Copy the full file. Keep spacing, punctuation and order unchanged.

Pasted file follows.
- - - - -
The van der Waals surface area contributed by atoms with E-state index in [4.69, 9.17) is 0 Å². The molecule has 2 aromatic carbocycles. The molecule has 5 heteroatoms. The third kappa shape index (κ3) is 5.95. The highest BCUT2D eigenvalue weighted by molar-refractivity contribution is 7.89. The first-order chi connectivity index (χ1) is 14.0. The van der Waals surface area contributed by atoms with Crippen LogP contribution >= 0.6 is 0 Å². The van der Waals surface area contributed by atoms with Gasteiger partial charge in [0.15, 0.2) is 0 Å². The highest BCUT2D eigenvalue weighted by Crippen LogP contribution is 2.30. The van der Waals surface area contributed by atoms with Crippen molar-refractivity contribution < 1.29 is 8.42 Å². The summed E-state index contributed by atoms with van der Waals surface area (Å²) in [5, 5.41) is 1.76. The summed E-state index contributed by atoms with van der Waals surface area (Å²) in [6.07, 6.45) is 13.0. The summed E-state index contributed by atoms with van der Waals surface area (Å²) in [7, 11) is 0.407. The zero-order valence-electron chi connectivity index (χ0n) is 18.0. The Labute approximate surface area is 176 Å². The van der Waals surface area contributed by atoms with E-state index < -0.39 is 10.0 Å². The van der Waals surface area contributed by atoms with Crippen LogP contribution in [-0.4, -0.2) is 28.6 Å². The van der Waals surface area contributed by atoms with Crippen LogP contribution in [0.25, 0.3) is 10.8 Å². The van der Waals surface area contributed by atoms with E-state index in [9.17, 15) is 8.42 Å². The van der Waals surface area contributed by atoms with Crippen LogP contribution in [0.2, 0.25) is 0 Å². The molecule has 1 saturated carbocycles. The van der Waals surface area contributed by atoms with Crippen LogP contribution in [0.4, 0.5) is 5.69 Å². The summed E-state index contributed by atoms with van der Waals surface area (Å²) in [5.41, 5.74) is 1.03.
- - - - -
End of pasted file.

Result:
The van der Waals surface area contributed by atoms with E-state index in [4.69, 9.17) is 0 Å². The molecule has 2 aromatic carbocycles. The molecule has 5 heteroatoms. The third kappa shape index (κ3) is 5.95. The highest BCUT2D eigenvalue weighted by molar-refractivity contribution is 7.89. The first-order chi connectivity index (χ1) is 14.0. The van der Waals surface area contributed by atoms with Crippen LogP contribution >= 0.6 is 0 Å². The van der Waals surface area contributed by atoms with Gasteiger partial charge in [0.15, 0.2) is 0 Å². The highest BCUT2D eigenvalue weighted by Crippen LogP contribution is 2.30. The van der Waals surface area contributed by atoms with Crippen molar-refractivity contribution < 1.29 is 8.42 Å². The summed E-state index contributed by atoms with van der Waals surface area (Å²) in [5, 5.41) is 1.76. The summed E-state index contributed by atoms with van der Waals surface area (Å²) in [6.07, 6.45) is 13.0. The summed E-state index contributed by atoms with van der Waals surface area (Å²) in [7, 11) is 0.407. The zero-order valence-electron chi connectivity index (χ0n) is 18.0. The Labute approximate surface area is 176 Å². The van der Waals surface area contributed by atoms with E-state index < -0.39 is 10.0 Å². The van der Waals surface area contributed by atoms with Crippen LogP contribution in [-0.4, -0.2) is 28.6 Å². The van der Waals surface area contributed by atoms with Crippen LogP contribution in [0.25, 0.3) is 10.8 Å². The van der Waals surface area contributed by atoms with E-state index in [9.17, 15) is 8.42 Å². The van der Waals surface area contributed by atoms with Crippen LogP contribution in [0.2, 0.25) is 0 Å². The molecule has 1 saturated carbocycles. The van der Waals surface area contributed by atoms with Crippen LogP contribution in [0.4, 0.5) is 5.69 Å². The summed E-state index contributed by atoms with van der Waals surface area (Å²) in [5.41, 5.74) is 1.03.